I first visited Tushka Schools in April 2011, after a tornado destroyed the district’s main school building. It was a heartbreaking scene – much of the building was in ruin, many students and teachers were displaced form their homes, and district staff worried about how they would finish the school year.
I visited the Atoka County district again about a year ago, and I made my third trip last week. I can hardly express how thrilled I am with the fortitude of the students, teachers and administrators in Tushka.
This is a district with nearly 70 percent of students qualifying for free- and reduced-priced meals. They’ve been working in portable buildings since the tornado while a new school building is constructed nearby. Yet, they managed to get A’s on their A-F report cards for each school – elementary, middle and high school and for the district.
They have a no-excuses philosophy in Tushka. They expect a lot from their teachers and their students, and they get a big return.
High School Principal Matt Simpson said all of his students asked about the report card grades before they were released. They asked about their end-of-instruction (EOIs) scores as well.
“They’re competitive,” he said. “They wanted to know whether or not we got all A’s and that everyone passed their EOIs. They wanted those bragging rights.”
I also had a chance to meet with third-grade teacher Dian Hogan. She said if all her students score proficient on the third-grade reading test this year it will be the fourth year in a row she’s achieved a 100-percent pass rate.
So what makes Tushka so special? They have the same funding issues as every other district in the state. They have the same issues recruiting and retaining the best teachers as any other district. They have the same struggles with poverty.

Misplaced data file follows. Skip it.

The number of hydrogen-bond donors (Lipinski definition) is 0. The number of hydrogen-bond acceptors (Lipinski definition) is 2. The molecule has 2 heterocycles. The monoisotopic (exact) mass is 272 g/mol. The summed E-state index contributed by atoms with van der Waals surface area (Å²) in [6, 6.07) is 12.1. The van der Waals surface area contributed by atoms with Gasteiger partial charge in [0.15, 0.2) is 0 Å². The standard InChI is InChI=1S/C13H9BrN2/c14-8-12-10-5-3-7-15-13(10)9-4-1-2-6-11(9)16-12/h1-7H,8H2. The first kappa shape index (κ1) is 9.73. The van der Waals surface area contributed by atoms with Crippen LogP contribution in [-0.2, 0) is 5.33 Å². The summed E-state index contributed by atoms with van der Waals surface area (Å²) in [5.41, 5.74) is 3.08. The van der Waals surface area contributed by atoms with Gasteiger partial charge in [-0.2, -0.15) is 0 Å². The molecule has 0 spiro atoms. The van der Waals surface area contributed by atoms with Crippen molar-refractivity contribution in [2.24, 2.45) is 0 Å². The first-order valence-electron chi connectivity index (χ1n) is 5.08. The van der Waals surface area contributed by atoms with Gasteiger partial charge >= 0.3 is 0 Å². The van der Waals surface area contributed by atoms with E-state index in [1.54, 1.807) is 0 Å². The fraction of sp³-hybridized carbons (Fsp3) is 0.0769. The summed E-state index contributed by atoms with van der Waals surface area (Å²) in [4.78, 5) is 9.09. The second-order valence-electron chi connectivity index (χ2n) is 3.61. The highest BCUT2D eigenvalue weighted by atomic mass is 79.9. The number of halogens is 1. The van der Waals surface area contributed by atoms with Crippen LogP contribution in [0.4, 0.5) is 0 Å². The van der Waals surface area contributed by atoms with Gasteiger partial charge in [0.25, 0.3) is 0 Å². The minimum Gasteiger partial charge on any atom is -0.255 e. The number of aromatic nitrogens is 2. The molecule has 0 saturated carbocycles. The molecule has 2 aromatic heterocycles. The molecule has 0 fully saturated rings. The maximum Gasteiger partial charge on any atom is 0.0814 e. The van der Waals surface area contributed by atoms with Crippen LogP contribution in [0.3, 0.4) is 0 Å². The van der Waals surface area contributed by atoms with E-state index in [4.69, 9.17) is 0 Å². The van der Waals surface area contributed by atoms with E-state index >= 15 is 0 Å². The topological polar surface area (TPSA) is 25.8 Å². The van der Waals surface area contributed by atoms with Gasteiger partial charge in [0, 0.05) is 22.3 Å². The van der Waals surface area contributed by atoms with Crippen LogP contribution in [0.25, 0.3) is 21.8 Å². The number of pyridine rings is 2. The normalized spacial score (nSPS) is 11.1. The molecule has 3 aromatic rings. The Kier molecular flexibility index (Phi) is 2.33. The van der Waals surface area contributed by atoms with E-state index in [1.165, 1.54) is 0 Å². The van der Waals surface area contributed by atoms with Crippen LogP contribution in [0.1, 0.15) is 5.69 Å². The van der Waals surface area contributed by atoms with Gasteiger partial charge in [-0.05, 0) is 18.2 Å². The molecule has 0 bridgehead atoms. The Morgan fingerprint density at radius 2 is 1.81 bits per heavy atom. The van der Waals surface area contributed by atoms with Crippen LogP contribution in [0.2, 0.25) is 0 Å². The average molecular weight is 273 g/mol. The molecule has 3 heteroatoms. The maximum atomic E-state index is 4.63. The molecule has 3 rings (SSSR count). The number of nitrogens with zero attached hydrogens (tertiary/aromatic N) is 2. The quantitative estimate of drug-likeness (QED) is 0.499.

For one thing, the community and former graduates work hard to ensure the success of the district.
On the day of my recent visit, one of the former graduates of the school was grading land that was donated by another alum. A new playground was in place thanks to the work of community volunteers.
But the biggest factor to success, I would pose, is attitude.
Mr. Simpson said he expects his students to achieve.
“If everybody does that all the way from Kindergarten on, the students will expect that as well,” he said. “Whatever you expect is probably what you’re going to get.”
Mr. Simpson said last year his students won the state academic bowl. This year, they recently won regionals, so there’s hope of another state win.
He said some small school districts might take the attitude that they are just going to compete against the larger schools with no expectation of taking away the grand prize.
“We go to win,” he said. “We’re not just taking a bus ride.”
It’s that kind of attitude that will serve these students well into their future. When they move on to college or career, they will be prepared. They will become that next generation of citizens to give back to their community to ensure continued future success.
I wish everyone a happy and blessed Thanksgiving.